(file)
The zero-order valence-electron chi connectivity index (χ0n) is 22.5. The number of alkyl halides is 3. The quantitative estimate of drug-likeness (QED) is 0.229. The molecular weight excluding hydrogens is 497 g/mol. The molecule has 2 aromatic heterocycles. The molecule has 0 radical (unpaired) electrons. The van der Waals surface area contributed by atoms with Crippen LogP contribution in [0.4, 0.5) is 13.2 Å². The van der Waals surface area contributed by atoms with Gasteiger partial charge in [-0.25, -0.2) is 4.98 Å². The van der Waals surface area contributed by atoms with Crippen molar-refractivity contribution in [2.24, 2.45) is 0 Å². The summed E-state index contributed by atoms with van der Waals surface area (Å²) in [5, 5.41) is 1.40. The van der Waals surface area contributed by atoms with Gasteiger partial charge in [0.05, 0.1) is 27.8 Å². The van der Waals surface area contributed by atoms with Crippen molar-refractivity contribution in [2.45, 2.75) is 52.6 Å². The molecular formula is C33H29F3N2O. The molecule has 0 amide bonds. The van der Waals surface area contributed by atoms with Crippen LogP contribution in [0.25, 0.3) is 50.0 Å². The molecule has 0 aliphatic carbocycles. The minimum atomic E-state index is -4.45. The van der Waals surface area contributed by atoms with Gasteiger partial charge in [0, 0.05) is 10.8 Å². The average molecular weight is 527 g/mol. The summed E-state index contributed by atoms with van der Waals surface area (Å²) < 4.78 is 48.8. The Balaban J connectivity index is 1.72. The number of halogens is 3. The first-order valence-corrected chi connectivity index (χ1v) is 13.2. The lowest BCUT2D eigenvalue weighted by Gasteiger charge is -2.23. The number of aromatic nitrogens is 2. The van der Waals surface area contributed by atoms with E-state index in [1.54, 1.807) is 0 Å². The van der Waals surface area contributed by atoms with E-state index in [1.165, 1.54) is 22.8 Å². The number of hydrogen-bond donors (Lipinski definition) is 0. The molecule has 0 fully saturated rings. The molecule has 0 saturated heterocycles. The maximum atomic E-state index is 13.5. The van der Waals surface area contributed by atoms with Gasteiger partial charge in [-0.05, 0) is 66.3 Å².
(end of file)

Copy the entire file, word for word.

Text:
The zero-order valence-electron chi connectivity index (χ0n) is 22.5. The number of alkyl halides is 3. The quantitative estimate of drug-likeness (QED) is 0.229. The molecular weight excluding hydrogens is 497 g/mol. The molecule has 2 aromatic heterocycles. The molecule has 0 radical (unpaired) electrons. The van der Waals surface area contributed by atoms with Crippen LogP contribution in [0.4, 0.5) is 13.2 Å². The van der Waals surface area contributed by atoms with Gasteiger partial charge in [-0.25, -0.2) is 4.98 Å². The van der Waals surface area contributed by atoms with Crippen molar-refractivity contribution in [2.24, 2.45) is 0 Å². The summed E-state index contributed by atoms with van der Waals surface area (Å²) in [5, 5.41) is 1.40. The van der Waals surface area contributed by atoms with Gasteiger partial charge in [0.05, 0.1) is 27.8 Å². The van der Waals surface area contributed by atoms with Crippen molar-refractivity contribution in [2.45, 2.75) is 52.6 Å². The molecular formula is C33H29F3N2O. The molecule has 0 amide bonds. The van der Waals surface area contributed by atoms with Crippen LogP contribution in [0.25, 0.3) is 50.0 Å². The molecule has 0 aliphatic carbocycles. The minimum atomic E-state index is -4.45. The van der Waals surface area contributed by atoms with Gasteiger partial charge in [0, 0.05) is 10.8 Å². The average molecular weight is 527 g/mol. The summed E-state index contributed by atoms with van der Waals surface area (Å²) < 4.78 is 48.8. The Balaban J connectivity index is 1.72. The number of halogens is 3. The first-order valence-corrected chi connectivity index (χ1v) is 13.2. The lowest BCUT2D eigenvalue weighted by Gasteiger charge is -2.23. The number of aromatic nitrogens is 2. The van der Waals surface area contributed by atoms with E-state index in [1.54, 1.807) is 0 Å². The van der Waals surface area contributed by atoms with E-state index in [1.165, 1.54) is 22.8 Å². The number of hydrogen-bond donors (Lipinski definition) is 0. The molecule has 0 fully saturated rings. The molecule has 0 saturated heterocycles. The maximum atomic E-state index is 13.5. The van der Waals surface area contributed by atoms with Gasteiger partial charge in [-0.05, 0) is 66.3 Å².